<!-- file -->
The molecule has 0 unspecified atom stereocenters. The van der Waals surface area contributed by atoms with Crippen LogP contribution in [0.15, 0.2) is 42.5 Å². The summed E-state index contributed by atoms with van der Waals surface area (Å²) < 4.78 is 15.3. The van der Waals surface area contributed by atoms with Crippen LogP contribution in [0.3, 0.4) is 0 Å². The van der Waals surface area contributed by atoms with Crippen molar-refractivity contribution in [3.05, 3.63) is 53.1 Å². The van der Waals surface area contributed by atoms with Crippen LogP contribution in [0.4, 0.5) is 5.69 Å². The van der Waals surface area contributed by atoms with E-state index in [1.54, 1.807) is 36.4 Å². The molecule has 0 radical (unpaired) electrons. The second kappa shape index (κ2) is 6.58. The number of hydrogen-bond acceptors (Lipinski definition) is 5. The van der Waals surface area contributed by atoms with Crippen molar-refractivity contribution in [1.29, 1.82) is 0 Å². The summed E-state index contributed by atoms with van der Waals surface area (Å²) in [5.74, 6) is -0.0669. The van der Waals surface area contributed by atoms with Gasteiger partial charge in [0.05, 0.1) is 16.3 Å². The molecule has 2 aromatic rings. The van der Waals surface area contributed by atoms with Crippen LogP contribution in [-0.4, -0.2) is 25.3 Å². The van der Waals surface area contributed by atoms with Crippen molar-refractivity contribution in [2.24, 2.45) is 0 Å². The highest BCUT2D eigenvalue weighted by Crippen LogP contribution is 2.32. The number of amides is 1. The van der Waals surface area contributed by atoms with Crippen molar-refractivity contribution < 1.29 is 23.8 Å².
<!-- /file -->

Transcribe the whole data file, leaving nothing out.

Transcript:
The molecule has 0 unspecified atom stereocenters. The van der Waals surface area contributed by atoms with Crippen LogP contribution in [0.15, 0.2) is 42.5 Å². The summed E-state index contributed by atoms with van der Waals surface area (Å²) < 4.78 is 15.3. The van der Waals surface area contributed by atoms with Crippen LogP contribution in [0.3, 0.4) is 0 Å². The van der Waals surface area contributed by atoms with Crippen molar-refractivity contribution in [3.05, 3.63) is 53.1 Å². The van der Waals surface area contributed by atoms with Crippen LogP contribution in [0.4, 0.5) is 5.69 Å². The van der Waals surface area contributed by atoms with E-state index in [1.54, 1.807) is 36.4 Å². The molecule has 0 radical (unpaired) electrons. The second kappa shape index (κ2) is 6.58. The number of hydrogen-bond acceptors (Lipinski definition) is 5. The van der Waals surface area contributed by atoms with Crippen molar-refractivity contribution in [1.29, 1.82) is 0 Å². The summed E-state index contributed by atoms with van der Waals surface area (Å²) in [5.74, 6) is -0.0669. The van der Waals surface area contributed by atoms with Gasteiger partial charge in [0.05, 0.1) is 16.3 Å². The molecule has 2 aromatic rings. The van der Waals surface area contributed by atoms with Crippen LogP contribution in [-0.4, -0.2) is 25.3 Å². The van der Waals surface area contributed by atoms with Crippen molar-refractivity contribution in [2.24, 2.45) is 0 Å². The highest BCUT2D eigenvalue weighted by Crippen LogP contribution is 2.32. The number of amides is 1. The van der Waals surface area contributed by atoms with Crippen molar-refractivity contribution < 1.29 is 23.8 Å².